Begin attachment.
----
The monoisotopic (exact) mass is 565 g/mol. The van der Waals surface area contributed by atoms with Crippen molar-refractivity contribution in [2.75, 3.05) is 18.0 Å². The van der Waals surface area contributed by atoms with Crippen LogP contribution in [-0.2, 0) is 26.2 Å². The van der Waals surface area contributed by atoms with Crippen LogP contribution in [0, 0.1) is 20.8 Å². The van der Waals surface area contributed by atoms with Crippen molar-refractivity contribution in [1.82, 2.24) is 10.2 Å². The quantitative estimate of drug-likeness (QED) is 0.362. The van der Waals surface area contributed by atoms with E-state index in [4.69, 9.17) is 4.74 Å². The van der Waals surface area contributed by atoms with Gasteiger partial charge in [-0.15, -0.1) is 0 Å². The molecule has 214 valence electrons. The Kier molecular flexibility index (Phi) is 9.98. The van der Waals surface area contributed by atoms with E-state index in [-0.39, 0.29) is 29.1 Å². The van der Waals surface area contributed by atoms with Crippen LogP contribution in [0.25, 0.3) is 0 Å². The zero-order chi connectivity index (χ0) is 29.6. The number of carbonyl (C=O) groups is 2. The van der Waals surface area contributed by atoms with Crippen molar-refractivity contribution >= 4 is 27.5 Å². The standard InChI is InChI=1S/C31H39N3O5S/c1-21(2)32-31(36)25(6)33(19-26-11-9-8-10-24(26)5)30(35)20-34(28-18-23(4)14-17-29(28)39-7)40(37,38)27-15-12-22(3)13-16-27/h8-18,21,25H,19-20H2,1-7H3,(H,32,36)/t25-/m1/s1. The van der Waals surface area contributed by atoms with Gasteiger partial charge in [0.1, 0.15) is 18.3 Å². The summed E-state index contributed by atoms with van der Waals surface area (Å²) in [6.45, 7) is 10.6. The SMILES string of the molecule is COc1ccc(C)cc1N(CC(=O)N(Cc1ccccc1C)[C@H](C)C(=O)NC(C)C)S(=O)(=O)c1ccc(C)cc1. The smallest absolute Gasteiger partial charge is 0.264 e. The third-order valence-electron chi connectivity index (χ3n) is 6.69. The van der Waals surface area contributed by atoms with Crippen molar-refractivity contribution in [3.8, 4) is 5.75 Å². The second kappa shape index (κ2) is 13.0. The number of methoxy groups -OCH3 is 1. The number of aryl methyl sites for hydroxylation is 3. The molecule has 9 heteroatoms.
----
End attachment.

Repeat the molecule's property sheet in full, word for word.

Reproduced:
The monoisotopic (exact) mass is 565 g/mol. The van der Waals surface area contributed by atoms with Crippen molar-refractivity contribution in [2.75, 3.05) is 18.0 Å². The van der Waals surface area contributed by atoms with Crippen LogP contribution in [-0.2, 0) is 26.2 Å². The van der Waals surface area contributed by atoms with Crippen LogP contribution in [0, 0.1) is 20.8 Å². The van der Waals surface area contributed by atoms with Crippen molar-refractivity contribution in [1.82, 2.24) is 10.2 Å². The quantitative estimate of drug-likeness (QED) is 0.362. The van der Waals surface area contributed by atoms with E-state index in [4.69, 9.17) is 4.74 Å². The van der Waals surface area contributed by atoms with Gasteiger partial charge in [-0.15, -0.1) is 0 Å². The molecule has 214 valence electrons. The Kier molecular flexibility index (Phi) is 9.98. The van der Waals surface area contributed by atoms with E-state index in [-0.39, 0.29) is 29.1 Å². The van der Waals surface area contributed by atoms with Crippen LogP contribution in [0.25, 0.3) is 0 Å². The zero-order chi connectivity index (χ0) is 29.6. The number of carbonyl (C=O) groups is 2. The van der Waals surface area contributed by atoms with Crippen molar-refractivity contribution >= 4 is 27.5 Å². The standard InChI is InChI=1S/C31H39N3O5S/c1-21(2)32-31(36)25(6)33(19-26-11-9-8-10-24(26)5)30(35)20-34(28-18-23(4)14-17-29(28)39-7)40(37,38)27-15-12-22(3)13-16-27/h8-18,21,25H,19-20H2,1-7H3,(H,32,36)/t25-/m1/s1. The van der Waals surface area contributed by atoms with Gasteiger partial charge in [0.1, 0.15) is 18.3 Å². The summed E-state index contributed by atoms with van der Waals surface area (Å²) in [6.45, 7) is 10.6. The SMILES string of the molecule is COc1ccc(C)cc1N(CC(=O)N(Cc1ccccc1C)[C@H](C)C(=O)NC(C)C)S(=O)(=O)c1ccc(C)cc1. The smallest absolute Gasteiger partial charge is 0.264 e. The third-order valence-electron chi connectivity index (χ3n) is 6.69. The van der Waals surface area contributed by atoms with Crippen molar-refractivity contribution in [3.8, 4) is 5.75 Å². The second kappa shape index (κ2) is 13.0. The number of methoxy groups -OCH3 is 1. The number of aryl methyl sites for hydroxylation is 3. The molecule has 9 heteroatoms.